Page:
old ones. i have received work and made moneyincluding this book and the last. i have tested ideas, spread those ideas, and gotten credit (and blame). ill echo @dustbury, who answered my question on twitter by saying, The best part about being public is that i cant bs anymore: too many are in a position to call me on it. Makes life easier. Ditto @jmheggen: being public led to my mantra of honesty. i am who i am all the time because, being public, lies have thin shadows. Politicians and corporations could learn from that tweet. @clindhartsen says he used twitter and publicness to confess what he eats and weighs; that plus self-determination has lost me 65 lbs. Not to be outdone, i have written about my malfunctioning penismore on that later, im sure youll be glad to knowand received invaluable advice in return from fellow prostate cancer patients. being public helps me get information and make decisions. i have learned that the more we share, the more we benefit from what others share. i am a public man. My life is this open book. Privacy advocates say i should be wary. They say i shouldnt open up so much. These privacy advocates swarm in the media every time a new online service entices us to share something about ourselves. They say we should fear the companies and technologies that use the bait of free content and services, improved social lives, personalization, and increased relevance to get us to open up. They fret about governmentand theyre right to, for government has the means to learn much about citizens and the power to use that knowledge against them. Privacy advocates worry for our young people, who they fear are saying too much. bad things could happen, they warn. but then, bad things always could. search Google News for privacy advocates, and in just one day youll find no end of them quoted by media as an often-anonymous tribe of chronic worriers: Privacy advocates howled. Privacy advocates cry foul. Privacy advocates are no doubt sharpening their arrows this morning. Facebook angers privacy advocates. E-retail law rankles privacy advocates. Privacy advocates, civil libertarians and some social scientists are incredulous. Privacy advocates will now be watching closely. consumers and privacy advocates are forever concerned about the ways they can be tracked online. They howl, cry foul, sharpen ar-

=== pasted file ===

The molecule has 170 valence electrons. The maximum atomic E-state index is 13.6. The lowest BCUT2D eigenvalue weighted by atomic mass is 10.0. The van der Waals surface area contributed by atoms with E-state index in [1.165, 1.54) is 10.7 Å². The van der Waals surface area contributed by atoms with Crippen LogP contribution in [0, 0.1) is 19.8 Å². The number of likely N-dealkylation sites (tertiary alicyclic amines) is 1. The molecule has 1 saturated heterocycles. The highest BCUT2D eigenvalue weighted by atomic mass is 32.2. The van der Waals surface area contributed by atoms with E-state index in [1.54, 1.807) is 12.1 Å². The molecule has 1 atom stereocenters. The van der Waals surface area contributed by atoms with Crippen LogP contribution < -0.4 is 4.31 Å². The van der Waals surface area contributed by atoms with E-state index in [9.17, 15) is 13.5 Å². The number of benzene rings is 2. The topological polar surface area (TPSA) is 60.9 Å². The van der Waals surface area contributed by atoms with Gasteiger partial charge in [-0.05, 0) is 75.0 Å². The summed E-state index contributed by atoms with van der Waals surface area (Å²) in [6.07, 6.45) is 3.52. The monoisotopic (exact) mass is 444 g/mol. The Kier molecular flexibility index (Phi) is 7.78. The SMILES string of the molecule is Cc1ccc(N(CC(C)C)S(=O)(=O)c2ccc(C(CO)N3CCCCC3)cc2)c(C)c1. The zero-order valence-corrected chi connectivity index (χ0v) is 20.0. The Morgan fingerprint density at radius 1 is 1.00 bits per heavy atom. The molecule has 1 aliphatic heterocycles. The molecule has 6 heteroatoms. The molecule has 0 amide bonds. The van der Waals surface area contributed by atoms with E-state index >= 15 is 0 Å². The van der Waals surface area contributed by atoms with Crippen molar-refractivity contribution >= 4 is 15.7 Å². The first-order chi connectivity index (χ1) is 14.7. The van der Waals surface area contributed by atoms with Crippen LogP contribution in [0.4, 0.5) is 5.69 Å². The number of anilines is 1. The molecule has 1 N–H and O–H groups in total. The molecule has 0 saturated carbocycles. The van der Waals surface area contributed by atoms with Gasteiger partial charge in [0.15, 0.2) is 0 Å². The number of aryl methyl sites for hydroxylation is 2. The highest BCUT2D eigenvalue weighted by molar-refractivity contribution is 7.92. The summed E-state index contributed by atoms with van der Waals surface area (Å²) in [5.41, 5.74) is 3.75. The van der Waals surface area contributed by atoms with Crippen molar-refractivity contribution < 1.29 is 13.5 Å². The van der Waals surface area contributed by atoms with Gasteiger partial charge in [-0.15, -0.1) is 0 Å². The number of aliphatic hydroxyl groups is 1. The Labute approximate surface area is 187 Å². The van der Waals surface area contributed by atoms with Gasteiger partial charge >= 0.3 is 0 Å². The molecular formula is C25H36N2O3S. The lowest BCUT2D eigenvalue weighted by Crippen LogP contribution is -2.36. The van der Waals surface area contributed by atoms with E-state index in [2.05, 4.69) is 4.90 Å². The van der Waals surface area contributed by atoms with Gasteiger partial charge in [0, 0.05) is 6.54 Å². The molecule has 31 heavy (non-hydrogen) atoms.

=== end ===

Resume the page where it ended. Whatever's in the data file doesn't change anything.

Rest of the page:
30317 Text.indd 3

8/17/11 4:35 PM

Public Parts

rows, get angry, get rankled, are incredulous, are concerned, watch, and fret, our privacy advocates. in his book Understanding Privacy, Daniel J. solove compiles our reputed fears about privacy, quoting The Naked Societys Vance Packard in 1964, who worried that privacy was evaporating, and also psychologist bruno bettelheim, who declared in 1968 that privacy is constantly under assault. says solove: